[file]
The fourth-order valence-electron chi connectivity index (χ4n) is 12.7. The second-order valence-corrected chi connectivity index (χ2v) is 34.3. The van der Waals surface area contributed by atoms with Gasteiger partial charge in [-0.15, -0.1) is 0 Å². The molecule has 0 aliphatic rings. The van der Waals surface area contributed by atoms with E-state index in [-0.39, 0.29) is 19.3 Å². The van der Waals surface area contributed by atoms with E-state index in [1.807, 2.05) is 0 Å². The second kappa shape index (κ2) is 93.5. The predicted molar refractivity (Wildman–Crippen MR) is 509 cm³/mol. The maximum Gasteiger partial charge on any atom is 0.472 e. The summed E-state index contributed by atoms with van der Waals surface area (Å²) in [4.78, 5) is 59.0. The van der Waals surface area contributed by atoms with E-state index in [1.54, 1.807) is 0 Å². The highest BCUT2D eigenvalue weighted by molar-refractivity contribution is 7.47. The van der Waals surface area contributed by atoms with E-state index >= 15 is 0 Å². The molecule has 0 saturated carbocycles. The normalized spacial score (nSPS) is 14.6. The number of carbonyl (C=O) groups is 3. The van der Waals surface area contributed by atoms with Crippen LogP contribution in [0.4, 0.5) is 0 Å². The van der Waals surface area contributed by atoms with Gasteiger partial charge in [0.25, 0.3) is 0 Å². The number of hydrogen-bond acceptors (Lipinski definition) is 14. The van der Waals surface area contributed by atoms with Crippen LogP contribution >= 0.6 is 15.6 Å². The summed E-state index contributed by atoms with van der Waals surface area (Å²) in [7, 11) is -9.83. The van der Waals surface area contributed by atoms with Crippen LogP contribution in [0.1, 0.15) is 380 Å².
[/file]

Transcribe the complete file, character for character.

The fourth-order valence-electron chi connectivity index (χ4n) is 12.7. The second-order valence-corrected chi connectivity index (χ2v) is 34.3. The van der Waals surface area contributed by atoms with Gasteiger partial charge in [-0.15, -0.1) is 0 Å². The molecule has 0 aliphatic rings. The van der Waals surface area contributed by atoms with E-state index in [-0.39, 0.29) is 19.3 Å². The van der Waals surface area contributed by atoms with E-state index in [1.807, 2.05) is 0 Å². The second kappa shape index (κ2) is 93.5. The predicted molar refractivity (Wildman–Crippen MR) is 509 cm³/mol. The maximum Gasteiger partial charge on any atom is 0.472 e. The summed E-state index contributed by atoms with van der Waals surface area (Å²) in [4.78, 5) is 59.0. The van der Waals surface area contributed by atoms with E-state index in [1.54, 1.807) is 0 Å². The highest BCUT2D eigenvalue weighted by molar-refractivity contribution is 7.47. The van der Waals surface area contributed by atoms with E-state index >= 15 is 0 Å². The molecule has 0 saturated carbocycles. The normalized spacial score (nSPS) is 14.6. The number of carbonyl (C=O) groups is 3. The van der Waals surface area contributed by atoms with Crippen LogP contribution in [0.4, 0.5) is 0 Å². The van der Waals surface area contributed by atoms with Gasteiger partial charge in [0.25, 0.3) is 0 Å². The number of hydrogen-bond acceptors (Lipinski definition) is 14. The van der Waals surface area contributed by atoms with Crippen LogP contribution >= 0.6 is 15.6 Å². The summed E-state index contributed by atoms with van der Waals surface area (Å²) in [7, 11) is -9.83. The van der Waals surface area contributed by atoms with Crippen LogP contribution in [0.1, 0.15) is 380 Å².